Torah: Mishpatim (Exodus 21:1-24:18)
Haftarah: (Jeremiah 34:8-22, 33:25-26)
The Torah portion:
A variety of civil and criminal laws are presented, including treatment of slaves, crimes of murder and kidnapping, personal injuries, damages through neglect or stealing, offenses against others lying, witchcraft, idolatry, oppression, unfair business practices, and unjust conduct of judges. Israelites are reminded to be sensitive to the needs of strangers. There are rules presented for the Sabbath, the Sabbatical Year, Passover, Shavuot, and Sukkot. The Commandment not to cook a kid in its mother’s milk. The ratification of the covenant.
The concepts and values of this Sabbath’s Torah portion: The importance of civil law.
In the preceding Torah portion one finds the foundation stones of Judaism, the Ten Commandments. However, the words “these ordinances” which introduce this Torah parsha are the preamble to the “Constitution.” The civil property, and the ethical laws are ordinances which concretize and establish in practice the spirit of the Ten Commandments.
Another concept and value is caring for the stranger. Twice the in this Torah portion one finds a commandment dealing with concern for the ger, or stranger (Exodus 22:20, 23:9). Commandments calling for sensitivity and justice for the stranger are found in thirty-six different places in the Torah, mentioned more often than any other mitzvah. Early rabbinical interpreters often understood the Hebrew word ger to also mean “convert.” The treatment of converts is a sensitive matter. Entering a new religious group can be very frightening, and the welcome given by a family or group to a newcomer can make the difference between feeling accepted or feeling rejected.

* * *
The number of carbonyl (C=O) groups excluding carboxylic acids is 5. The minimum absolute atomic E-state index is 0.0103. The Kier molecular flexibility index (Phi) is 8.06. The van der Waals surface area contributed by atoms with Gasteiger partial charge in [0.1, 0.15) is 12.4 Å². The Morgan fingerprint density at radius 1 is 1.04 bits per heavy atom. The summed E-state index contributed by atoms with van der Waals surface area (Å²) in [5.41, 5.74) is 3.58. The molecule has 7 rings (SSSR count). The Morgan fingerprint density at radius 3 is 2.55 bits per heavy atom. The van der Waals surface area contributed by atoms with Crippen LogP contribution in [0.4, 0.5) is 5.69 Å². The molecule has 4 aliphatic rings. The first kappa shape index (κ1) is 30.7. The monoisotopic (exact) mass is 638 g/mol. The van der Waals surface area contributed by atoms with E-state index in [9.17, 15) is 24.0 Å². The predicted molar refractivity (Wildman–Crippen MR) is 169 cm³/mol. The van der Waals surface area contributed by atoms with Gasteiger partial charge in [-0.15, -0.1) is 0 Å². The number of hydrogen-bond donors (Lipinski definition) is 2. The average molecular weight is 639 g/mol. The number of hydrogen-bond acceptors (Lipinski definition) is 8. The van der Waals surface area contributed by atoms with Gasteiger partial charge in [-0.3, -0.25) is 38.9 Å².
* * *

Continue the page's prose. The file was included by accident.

During the Passover seder readings we as Jewish people can comprehend the meaning of a stranger and feeling as an outsider in Egyptian society. Not being able to practice our faith in freedom may be seen throughout our history. From the time of Moses and receiving the Ten Commandments at Mount Sinai the Israelites became a “Free Jewish Nation.” It is important to not compare strangers with immigrants in modern times. This Torah parsha is explaining ethical behavior people should have toward a new person joining the Jewish people. Once a person converts to Judaism, they are a Jew.
If you know anyone that needs a misheberach, please contact me.
Rabbi Helene Ainbinder
Purim is Coming!!! Even though this coming week will be Adar I Purim will be in Adar II my recipe can be made and frozen! Great to make them and put in a shalach manot (gift baskets for Purim).
2c flour, 1/2c sugar, ¼ tsp salt, 2tsp baking powder, 1 tsp vanilla, 2 eggs, beaten,
¼ LB butter or margarine, fillings: Prune jam, apricot jam, poppy seed pie filling, chocolate chips or nuts.
Mix dry ingredients. Cut in butter or margarine. Add eggs and vanilla. Mix dough until it forms a ball. Chill dough, then roll out on a floured board. Cut small circles, about
2 inches in diameter, using a drinking glass rim. Place a spoonful of filling in the center of each circle. Fold over and pinch dough into three sides to form a triangle. Bake at 350 degrees for 25-30 minutes. Each oven varies on time of baking.